MEGAN

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MEGAN
Developer(s) Daniel Huson et al.
Stable release 5.8 / 2015
Operating system Windows, Unix, Linux, Mac OS X
Type Bioinformatics
License free academic use, but not open source
Website http://ab.inf.uni-tuebingen.de/software/megan5/

MEGAN ("MEtaGenome ANalyzer") is a computer program that allows optimized analysis of large metagenomic datasets.[1][2]

Metagenomics is the analysis of the genomic sequences from a usually uncultured environmental sample. A large term goal of most metagenomics is to inventory and measure the extent and the role of microbial biodiversity in the ecosystem due to discoveries that the diversity of microbial organisms and viral agents in the environment is far greater than previously estimated.[3] Tools that allow the investigation of very large data sets from environmental samples using shotgun sequencing techniques in particular, such as MEGAN, are designed to sample and investigate the unknown biodiversity of environmental samples where more precise techniques with smaller, better known samples, cannot be used.

Fragments of DNA from an metagenomics sample, such as ocean waters or soil, are compared against databases of known DNA sequences using BLAST or another sequence comparison tool to assemble the segments into discrete comparable sequences. MEGAN is then used to compare the resulting sequences with gene sequences from GenBank in NCBI.[4] The program was used to investigate the DNA of a mammoth recovered from the Siberian permafrost [5] and Sargasso Sea data set.[6]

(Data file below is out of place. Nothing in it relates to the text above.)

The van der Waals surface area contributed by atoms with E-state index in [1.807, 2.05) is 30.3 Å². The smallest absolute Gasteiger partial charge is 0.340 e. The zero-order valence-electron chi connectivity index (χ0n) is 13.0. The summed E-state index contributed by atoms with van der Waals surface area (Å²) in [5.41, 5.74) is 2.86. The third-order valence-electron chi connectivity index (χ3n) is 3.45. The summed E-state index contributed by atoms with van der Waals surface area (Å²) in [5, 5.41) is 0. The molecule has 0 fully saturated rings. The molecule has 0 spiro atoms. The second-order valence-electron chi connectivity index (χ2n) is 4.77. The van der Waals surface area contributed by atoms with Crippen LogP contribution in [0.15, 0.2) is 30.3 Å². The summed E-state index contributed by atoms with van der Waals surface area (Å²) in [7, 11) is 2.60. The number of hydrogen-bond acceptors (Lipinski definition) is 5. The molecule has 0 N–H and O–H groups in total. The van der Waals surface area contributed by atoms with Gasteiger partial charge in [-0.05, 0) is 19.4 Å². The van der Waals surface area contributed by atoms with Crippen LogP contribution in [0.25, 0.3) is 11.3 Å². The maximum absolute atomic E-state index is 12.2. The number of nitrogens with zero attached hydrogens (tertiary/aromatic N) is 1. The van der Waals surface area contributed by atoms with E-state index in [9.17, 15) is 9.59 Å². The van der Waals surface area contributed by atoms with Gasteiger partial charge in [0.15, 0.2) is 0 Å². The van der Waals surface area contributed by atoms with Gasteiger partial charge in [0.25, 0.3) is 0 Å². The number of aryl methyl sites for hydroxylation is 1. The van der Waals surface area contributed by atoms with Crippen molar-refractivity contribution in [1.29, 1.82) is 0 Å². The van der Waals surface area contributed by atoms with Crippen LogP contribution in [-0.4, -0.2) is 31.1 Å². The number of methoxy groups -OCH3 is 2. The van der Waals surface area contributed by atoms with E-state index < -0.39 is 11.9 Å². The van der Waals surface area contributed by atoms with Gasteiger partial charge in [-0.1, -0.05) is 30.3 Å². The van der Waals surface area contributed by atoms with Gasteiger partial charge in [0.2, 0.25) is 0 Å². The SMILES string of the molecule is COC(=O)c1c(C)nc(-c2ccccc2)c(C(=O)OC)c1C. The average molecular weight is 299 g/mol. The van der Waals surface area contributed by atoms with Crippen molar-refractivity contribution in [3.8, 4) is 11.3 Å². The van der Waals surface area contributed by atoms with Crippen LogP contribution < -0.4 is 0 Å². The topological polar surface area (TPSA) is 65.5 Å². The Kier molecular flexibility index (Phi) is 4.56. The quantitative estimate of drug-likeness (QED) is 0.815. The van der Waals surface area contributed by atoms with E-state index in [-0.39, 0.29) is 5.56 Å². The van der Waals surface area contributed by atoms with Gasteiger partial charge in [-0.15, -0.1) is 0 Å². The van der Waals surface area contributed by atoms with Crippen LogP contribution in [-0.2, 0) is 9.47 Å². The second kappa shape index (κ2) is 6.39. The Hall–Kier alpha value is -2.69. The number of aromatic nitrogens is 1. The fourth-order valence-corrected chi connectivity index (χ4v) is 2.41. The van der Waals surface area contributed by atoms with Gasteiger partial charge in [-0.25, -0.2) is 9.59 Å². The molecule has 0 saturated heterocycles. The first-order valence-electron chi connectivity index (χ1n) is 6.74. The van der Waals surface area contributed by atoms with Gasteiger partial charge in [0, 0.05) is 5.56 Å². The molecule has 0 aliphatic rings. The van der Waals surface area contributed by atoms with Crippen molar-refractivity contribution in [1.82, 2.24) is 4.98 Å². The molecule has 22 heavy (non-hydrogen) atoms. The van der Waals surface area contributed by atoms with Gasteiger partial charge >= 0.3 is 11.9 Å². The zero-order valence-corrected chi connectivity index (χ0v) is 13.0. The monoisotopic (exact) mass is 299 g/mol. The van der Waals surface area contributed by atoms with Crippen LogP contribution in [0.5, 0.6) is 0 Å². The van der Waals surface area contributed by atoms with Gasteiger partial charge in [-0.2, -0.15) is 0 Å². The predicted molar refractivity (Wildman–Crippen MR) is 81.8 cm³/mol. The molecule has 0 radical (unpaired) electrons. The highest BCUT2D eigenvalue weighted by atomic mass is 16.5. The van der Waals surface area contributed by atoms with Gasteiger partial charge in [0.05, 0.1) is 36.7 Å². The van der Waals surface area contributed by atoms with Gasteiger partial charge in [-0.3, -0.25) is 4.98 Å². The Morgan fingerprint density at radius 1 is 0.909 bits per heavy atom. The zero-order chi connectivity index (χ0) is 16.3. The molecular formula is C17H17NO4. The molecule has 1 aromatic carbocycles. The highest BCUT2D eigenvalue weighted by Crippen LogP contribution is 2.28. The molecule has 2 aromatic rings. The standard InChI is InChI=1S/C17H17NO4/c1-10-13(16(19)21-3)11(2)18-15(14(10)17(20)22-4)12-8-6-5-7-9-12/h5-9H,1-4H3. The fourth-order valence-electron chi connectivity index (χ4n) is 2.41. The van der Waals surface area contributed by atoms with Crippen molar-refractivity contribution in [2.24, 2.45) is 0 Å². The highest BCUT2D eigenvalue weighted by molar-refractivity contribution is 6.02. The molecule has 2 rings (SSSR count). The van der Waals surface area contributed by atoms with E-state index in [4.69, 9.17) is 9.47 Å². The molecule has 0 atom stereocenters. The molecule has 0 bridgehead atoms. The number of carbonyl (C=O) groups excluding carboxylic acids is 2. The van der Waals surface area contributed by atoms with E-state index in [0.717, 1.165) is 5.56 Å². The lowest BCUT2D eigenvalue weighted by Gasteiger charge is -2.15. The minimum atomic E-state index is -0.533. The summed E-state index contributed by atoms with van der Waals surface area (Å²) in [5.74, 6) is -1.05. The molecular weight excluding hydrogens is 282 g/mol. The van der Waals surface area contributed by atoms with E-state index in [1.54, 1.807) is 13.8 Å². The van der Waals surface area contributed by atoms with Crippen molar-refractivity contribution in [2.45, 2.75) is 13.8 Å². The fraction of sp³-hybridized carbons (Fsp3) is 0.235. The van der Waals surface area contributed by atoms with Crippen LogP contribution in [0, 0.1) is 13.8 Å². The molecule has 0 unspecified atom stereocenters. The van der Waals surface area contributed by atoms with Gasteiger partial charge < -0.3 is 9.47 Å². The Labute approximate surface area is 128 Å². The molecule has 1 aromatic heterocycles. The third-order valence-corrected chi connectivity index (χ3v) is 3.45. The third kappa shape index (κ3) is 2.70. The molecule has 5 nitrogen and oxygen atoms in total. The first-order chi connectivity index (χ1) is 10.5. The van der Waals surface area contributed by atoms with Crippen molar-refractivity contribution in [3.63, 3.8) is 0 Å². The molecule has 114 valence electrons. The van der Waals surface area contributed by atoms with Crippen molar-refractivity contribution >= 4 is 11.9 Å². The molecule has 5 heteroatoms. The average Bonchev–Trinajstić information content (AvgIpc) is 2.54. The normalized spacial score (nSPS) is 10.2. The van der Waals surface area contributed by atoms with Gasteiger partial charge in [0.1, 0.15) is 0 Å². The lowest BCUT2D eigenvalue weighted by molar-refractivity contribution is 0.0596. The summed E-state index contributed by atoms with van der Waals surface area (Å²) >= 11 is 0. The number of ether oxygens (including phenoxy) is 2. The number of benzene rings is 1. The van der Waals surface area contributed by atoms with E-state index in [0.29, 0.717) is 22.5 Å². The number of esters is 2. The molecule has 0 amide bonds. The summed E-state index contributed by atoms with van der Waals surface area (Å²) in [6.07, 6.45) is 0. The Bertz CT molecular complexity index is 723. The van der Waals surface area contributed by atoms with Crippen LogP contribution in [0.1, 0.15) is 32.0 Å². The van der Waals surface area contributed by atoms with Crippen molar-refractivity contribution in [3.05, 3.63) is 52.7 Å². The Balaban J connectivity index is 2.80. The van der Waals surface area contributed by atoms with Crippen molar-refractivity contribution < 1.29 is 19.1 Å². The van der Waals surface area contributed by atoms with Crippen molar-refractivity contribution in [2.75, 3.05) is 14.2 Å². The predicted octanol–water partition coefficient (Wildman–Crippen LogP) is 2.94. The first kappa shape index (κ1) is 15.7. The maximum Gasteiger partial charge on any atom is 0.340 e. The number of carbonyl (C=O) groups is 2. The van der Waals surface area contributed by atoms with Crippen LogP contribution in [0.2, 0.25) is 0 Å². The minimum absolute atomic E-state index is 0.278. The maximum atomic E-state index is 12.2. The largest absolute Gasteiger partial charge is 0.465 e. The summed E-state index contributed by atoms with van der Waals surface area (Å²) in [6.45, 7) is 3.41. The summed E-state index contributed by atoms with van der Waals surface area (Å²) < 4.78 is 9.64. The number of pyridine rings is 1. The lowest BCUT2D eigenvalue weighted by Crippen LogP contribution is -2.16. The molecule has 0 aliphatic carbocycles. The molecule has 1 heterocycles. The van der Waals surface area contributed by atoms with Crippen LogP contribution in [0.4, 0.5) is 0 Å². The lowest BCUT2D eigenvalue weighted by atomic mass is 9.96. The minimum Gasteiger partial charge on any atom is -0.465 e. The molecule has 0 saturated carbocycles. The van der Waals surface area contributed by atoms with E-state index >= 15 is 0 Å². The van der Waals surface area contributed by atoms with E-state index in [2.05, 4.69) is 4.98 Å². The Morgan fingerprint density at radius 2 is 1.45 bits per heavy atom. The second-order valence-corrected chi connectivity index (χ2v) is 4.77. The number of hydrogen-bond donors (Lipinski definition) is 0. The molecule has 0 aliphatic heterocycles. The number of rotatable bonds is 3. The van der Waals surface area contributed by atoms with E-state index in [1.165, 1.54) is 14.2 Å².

Introduction[edit]

Metagenomics is the study of genomic content of samples from same habitat, which is designed to determine the role and the extent of species diversity. Targeted or random sequencing are widely used with comparisons against sequence databases.[1] Recent developments in sequencing technology increased the number of metagenomics samples. MEGAN is an easy to use tool for analysing such metagenomics data. First version of MEGAN was released in 2007 [1] and the most recent version is MEGAN5.[7] First version is capable of analysing taxonomic content of a single dataset while the latest version can analyse multiple datasets including new features (query different databases, new algorithm etc.).

MEGAN Pipeline[edit]

MEGAN analysis starts with collecting reads from any shotgun platform. Then, the reads are compared with sequence databases using BLAST or similar. Third, MEGAN assigns a taxon ID to processed read results based on NCBI taxonomy which creates a MEGAN file that contains required information for statistical and graphical analysis. Lastly, lowest common ancestor (LCA) algorithm can be run to inspect assignments, to analyze data and to create summaries of data based on different NCBI taxonomy levels. LCA algorithm simply finds the lowest common ancestor of different species.[1][2]

How to use MEGAN[edit]

Latest version of MEGAN can be downloaded here.[8] It is available in Windows, MAC and Unix platforms and free for academic use.